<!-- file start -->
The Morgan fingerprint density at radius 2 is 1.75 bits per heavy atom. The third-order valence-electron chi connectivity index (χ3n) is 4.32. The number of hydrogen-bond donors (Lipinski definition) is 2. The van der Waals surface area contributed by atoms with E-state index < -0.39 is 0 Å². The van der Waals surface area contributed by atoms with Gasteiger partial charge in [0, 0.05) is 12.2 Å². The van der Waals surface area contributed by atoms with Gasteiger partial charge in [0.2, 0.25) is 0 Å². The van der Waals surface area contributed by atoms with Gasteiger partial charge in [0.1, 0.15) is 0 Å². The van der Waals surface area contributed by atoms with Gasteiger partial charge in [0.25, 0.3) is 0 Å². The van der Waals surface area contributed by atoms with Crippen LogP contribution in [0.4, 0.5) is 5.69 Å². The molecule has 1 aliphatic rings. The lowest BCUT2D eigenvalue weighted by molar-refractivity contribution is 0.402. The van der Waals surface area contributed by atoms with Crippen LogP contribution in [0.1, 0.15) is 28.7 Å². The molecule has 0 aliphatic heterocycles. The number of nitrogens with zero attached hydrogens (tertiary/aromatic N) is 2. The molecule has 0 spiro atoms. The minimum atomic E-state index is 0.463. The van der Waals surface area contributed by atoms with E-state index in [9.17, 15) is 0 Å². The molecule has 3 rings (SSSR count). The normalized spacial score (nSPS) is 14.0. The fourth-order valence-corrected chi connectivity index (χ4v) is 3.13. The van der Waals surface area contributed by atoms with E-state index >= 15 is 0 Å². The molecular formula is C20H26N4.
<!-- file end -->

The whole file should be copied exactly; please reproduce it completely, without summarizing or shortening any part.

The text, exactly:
The Morgan fingerprint density at radius 2 is 1.75 bits per heavy atom. The third-order valence-electron chi connectivity index (χ3n) is 4.32. The number of hydrogen-bond donors (Lipinski definition) is 2. The van der Waals surface area contributed by atoms with E-state index < -0.39 is 0 Å². The van der Waals surface area contributed by atoms with Gasteiger partial charge in [0, 0.05) is 12.2 Å². The van der Waals surface area contributed by atoms with Gasteiger partial charge in [0.2, 0.25) is 0 Å². The van der Waals surface area contributed by atoms with Gasteiger partial charge in [0.1, 0.15) is 0 Å². The van der Waals surface area contributed by atoms with Gasteiger partial charge in [0.25, 0.3) is 0 Å². The van der Waals surface area contributed by atoms with Crippen LogP contribution in [0.4, 0.5) is 5.69 Å². The molecule has 1 aliphatic rings. The lowest BCUT2D eigenvalue weighted by molar-refractivity contribution is 0.402. The van der Waals surface area contributed by atoms with Crippen LogP contribution in [0.1, 0.15) is 28.7 Å². The molecule has 0 aliphatic heterocycles. The number of nitrogens with zero attached hydrogens (tertiary/aromatic N) is 2. The molecule has 0 spiro atoms. The minimum atomic E-state index is 0.463. The van der Waals surface area contributed by atoms with E-state index in [9.17, 15) is 0 Å². The molecule has 3 rings (SSSR count). The normalized spacial score (nSPS) is 14.0. The fourth-order valence-corrected chi connectivity index (χ4v) is 3.13. The van der Waals surface area contributed by atoms with E-state index >= 15 is 0 Å². The molecular formula is C20H26N4.